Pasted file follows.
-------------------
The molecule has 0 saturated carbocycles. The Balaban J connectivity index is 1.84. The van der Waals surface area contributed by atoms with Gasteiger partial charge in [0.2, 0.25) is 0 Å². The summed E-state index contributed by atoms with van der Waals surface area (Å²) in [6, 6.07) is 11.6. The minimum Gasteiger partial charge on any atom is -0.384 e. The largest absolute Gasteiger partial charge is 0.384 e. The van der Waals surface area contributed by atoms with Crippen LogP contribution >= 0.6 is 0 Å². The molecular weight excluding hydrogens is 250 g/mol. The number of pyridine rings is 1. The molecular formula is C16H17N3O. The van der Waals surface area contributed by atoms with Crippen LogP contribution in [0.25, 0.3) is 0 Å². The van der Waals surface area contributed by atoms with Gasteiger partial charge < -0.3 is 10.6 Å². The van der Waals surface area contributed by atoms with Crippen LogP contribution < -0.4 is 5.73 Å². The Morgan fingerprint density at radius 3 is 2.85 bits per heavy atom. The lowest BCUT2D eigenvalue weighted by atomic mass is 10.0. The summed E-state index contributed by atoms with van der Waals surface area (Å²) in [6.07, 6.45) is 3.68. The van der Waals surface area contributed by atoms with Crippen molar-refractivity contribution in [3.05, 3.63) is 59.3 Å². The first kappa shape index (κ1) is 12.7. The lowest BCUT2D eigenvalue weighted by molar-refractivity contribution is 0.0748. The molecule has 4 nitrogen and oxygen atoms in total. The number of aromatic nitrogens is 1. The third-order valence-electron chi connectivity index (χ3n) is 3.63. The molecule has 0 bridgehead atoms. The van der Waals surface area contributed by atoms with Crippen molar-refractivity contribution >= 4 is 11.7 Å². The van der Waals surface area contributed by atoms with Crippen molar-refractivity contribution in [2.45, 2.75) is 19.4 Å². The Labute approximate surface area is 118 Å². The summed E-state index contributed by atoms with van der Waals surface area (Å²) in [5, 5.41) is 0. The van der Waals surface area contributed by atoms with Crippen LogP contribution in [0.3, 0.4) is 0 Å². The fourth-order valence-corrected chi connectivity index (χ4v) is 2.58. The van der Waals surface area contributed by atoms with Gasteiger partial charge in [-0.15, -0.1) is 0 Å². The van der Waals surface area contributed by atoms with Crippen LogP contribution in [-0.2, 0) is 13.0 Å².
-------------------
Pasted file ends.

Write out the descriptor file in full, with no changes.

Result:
The molecule has 0 saturated carbocycles. The Balaban J connectivity index is 1.84. The van der Waals surface area contributed by atoms with Gasteiger partial charge in [0.2, 0.25) is 0 Å². The summed E-state index contributed by atoms with van der Waals surface area (Å²) in [6, 6.07) is 11.6. The minimum Gasteiger partial charge on any atom is -0.384 e. The largest absolute Gasteiger partial charge is 0.384 e. The van der Waals surface area contributed by atoms with Crippen LogP contribution >= 0.6 is 0 Å². The molecular weight excluding hydrogens is 250 g/mol. The number of pyridine rings is 1. The molecular formula is C16H17N3O. The van der Waals surface area contributed by atoms with Crippen LogP contribution in [0.25, 0.3) is 0 Å². The van der Waals surface area contributed by atoms with Gasteiger partial charge < -0.3 is 10.6 Å². The van der Waals surface area contributed by atoms with Crippen LogP contribution < -0.4 is 5.73 Å². The Morgan fingerprint density at radius 3 is 2.85 bits per heavy atom. The lowest BCUT2D eigenvalue weighted by atomic mass is 10.0. The summed E-state index contributed by atoms with van der Waals surface area (Å²) in [6.07, 6.45) is 3.68. The van der Waals surface area contributed by atoms with Crippen molar-refractivity contribution in [3.05, 3.63) is 59.3 Å². The first kappa shape index (κ1) is 12.7. The lowest BCUT2D eigenvalue weighted by molar-refractivity contribution is 0.0748. The molecule has 4 nitrogen and oxygen atoms in total. The number of aromatic nitrogens is 1. The third-order valence-electron chi connectivity index (χ3n) is 3.63. The molecule has 0 bridgehead atoms. The van der Waals surface area contributed by atoms with Crippen molar-refractivity contribution >= 4 is 11.7 Å². The van der Waals surface area contributed by atoms with Crippen molar-refractivity contribution in [2.45, 2.75) is 19.4 Å². The Labute approximate surface area is 118 Å². The summed E-state index contributed by atoms with van der Waals surface area (Å²) in [5, 5.41) is 0. The van der Waals surface area contributed by atoms with Crippen LogP contribution in [0.3, 0.4) is 0 Å². The fourth-order valence-corrected chi connectivity index (χ4v) is 2.58. The van der Waals surface area contributed by atoms with Gasteiger partial charge in [-0.15, -0.1) is 0 Å². The van der Waals surface area contributed by atoms with Crippen LogP contribution in [-0.2, 0) is 13.0 Å².